stockholm

View of “Sculpture After Sculpture,” 2014–15. From left: Katharina Fritsch, Elefant, 1987; Charles Ray, Tractor, 2005; Jeff Koons, Metallic Venus, 2010–12.

“Sculpture After Sculpture”

Moderna Museet | Stockholm

View of “Sculpture After Sculpture,” 2014–15. From left: Katharina Fritsch, Elefant, 1987; Charles Ray, Tractor, 2005; Jeff Koons, Metallic Venus, 2010–12.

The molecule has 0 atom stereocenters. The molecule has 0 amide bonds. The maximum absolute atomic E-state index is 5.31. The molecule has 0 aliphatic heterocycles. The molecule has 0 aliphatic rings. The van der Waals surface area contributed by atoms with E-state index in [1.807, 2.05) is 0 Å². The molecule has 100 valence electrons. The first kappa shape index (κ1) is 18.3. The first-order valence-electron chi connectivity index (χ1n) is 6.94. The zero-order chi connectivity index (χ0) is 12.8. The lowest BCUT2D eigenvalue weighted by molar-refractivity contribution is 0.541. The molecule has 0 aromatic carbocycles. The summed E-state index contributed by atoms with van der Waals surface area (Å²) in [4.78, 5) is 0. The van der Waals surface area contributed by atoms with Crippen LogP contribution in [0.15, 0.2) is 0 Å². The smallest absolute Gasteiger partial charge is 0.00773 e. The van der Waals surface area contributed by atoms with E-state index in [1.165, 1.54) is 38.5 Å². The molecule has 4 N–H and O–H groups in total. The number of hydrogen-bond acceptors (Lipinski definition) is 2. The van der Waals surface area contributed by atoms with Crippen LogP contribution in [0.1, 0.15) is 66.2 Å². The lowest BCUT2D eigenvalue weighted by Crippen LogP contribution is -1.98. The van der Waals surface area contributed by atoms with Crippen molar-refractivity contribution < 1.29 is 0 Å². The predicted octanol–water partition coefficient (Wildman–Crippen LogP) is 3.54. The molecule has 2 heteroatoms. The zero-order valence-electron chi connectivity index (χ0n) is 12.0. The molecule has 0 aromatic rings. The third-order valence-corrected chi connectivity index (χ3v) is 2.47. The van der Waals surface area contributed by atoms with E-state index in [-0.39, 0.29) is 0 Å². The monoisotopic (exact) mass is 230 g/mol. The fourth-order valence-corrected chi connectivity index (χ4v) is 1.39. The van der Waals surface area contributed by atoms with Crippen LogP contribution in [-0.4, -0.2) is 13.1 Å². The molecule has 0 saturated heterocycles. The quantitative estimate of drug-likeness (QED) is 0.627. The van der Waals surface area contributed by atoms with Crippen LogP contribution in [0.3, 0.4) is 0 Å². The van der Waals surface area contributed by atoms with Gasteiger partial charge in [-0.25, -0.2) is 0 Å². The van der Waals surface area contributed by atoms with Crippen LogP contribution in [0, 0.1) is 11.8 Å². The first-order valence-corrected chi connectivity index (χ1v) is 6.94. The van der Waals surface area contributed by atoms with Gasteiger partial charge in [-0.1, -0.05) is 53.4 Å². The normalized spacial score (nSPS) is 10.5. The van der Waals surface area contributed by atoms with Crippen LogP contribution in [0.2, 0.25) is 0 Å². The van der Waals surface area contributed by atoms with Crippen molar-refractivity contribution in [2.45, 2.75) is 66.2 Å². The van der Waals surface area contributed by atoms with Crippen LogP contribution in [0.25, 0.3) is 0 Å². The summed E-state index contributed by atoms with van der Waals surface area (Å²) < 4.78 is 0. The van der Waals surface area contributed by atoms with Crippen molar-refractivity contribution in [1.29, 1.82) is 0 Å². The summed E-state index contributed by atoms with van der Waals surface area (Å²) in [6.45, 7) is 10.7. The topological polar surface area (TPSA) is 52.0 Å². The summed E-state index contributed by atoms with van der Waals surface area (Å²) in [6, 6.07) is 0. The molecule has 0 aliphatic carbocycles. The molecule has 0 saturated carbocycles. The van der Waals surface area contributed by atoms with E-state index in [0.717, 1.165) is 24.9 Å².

WITH “SCULPTURE AFTER SCULPTURE,” Stockholm’s Moderna Museet staged one of the most suggestive presentations of contemporary sculpture I can remember seeing: a show brilliantly choreographed as both an experience and an argument. Few exhibitions manage to bring the two together; where “Sculpture After Sculpture” outpaced the ordinary offering was in its success in materializing its thesis as an installation, an orchestration of objects in space. Picture a presentation of just thirteen objects: no filler, no extras—just an encounter, straight up. Such a display follows from Minimalism, certainly, but also from postmodernism, though it is not mortgaged to either. Both this recent past and others more distant underpinned the exhibition’s characterization of sculpture at the present moment—sculpture as it survives when “sculpture” is dead. What we have now, as the show

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